London's Science Museum will be hosting the world's largest climate prediction experiment kicking off next Friday 12 September.
The project is a collaboration between the Met Office and several educational establishments including the universities of Oxford, Reading and the Open University. It will use the combined power of individual computers from around the world to generate a probability-based forecast of 21st century weather.
Those taking part are invited to download a unique version of the Met Office's software which simulates several decades of the Earth's climate changes. The software runs in the background while participants use their PCs as normal. At the end of the experiment each person must return the results generated by their PC via email.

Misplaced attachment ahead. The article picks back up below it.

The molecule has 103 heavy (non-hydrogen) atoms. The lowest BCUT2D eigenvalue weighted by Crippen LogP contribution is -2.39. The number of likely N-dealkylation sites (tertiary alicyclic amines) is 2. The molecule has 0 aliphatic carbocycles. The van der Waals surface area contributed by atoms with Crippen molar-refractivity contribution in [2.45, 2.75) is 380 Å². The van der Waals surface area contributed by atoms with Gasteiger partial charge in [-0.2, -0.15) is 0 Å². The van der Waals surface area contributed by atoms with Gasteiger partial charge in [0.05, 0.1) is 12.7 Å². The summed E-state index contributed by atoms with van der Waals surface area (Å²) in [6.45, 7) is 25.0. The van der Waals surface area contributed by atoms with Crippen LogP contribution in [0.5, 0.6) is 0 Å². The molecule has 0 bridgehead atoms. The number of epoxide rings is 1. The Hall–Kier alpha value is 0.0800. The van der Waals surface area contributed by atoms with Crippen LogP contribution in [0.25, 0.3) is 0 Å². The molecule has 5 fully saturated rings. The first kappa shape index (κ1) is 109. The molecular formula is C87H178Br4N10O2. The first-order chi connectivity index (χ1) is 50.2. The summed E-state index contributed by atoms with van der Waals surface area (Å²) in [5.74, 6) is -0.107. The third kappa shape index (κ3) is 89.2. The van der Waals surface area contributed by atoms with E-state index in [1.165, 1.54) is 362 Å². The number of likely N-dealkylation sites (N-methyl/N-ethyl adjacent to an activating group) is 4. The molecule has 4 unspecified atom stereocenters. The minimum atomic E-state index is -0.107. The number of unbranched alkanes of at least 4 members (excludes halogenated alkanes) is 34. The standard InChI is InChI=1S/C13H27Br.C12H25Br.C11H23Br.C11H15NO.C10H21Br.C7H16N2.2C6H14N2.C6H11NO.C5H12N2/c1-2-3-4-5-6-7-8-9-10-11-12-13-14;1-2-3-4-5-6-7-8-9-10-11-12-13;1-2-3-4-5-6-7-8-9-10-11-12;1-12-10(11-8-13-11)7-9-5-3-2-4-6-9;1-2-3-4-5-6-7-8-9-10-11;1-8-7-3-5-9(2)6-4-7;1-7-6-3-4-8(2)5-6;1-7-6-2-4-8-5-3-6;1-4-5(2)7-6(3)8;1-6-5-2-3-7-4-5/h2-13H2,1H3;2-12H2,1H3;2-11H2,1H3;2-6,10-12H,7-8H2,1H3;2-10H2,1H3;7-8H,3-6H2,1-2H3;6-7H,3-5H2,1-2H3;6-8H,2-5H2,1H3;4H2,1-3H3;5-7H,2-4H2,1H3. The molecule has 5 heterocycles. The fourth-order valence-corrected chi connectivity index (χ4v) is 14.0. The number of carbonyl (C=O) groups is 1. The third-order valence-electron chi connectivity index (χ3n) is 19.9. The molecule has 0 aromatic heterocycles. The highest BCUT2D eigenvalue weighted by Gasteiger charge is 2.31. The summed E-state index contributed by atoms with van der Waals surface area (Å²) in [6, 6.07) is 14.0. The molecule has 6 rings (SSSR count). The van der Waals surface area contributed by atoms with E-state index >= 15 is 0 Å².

"While many studies in the past have made plausible predictions of climate change, it hasn't been possible to quantify our confidence in these predictions. We hope to be able to say, for the first time, what the climate probably will, and more importantly probably won't, do in the future," said David Stainforth, the chief scientist involved.
If you want to take part, click here to download the necessary software.
"The success of ClimatePrediction.net depends upon the computing power of millions of PCs worldwide," said Dr Kevin Gell, managing director of Tessella Support Services, another collaborator on the project.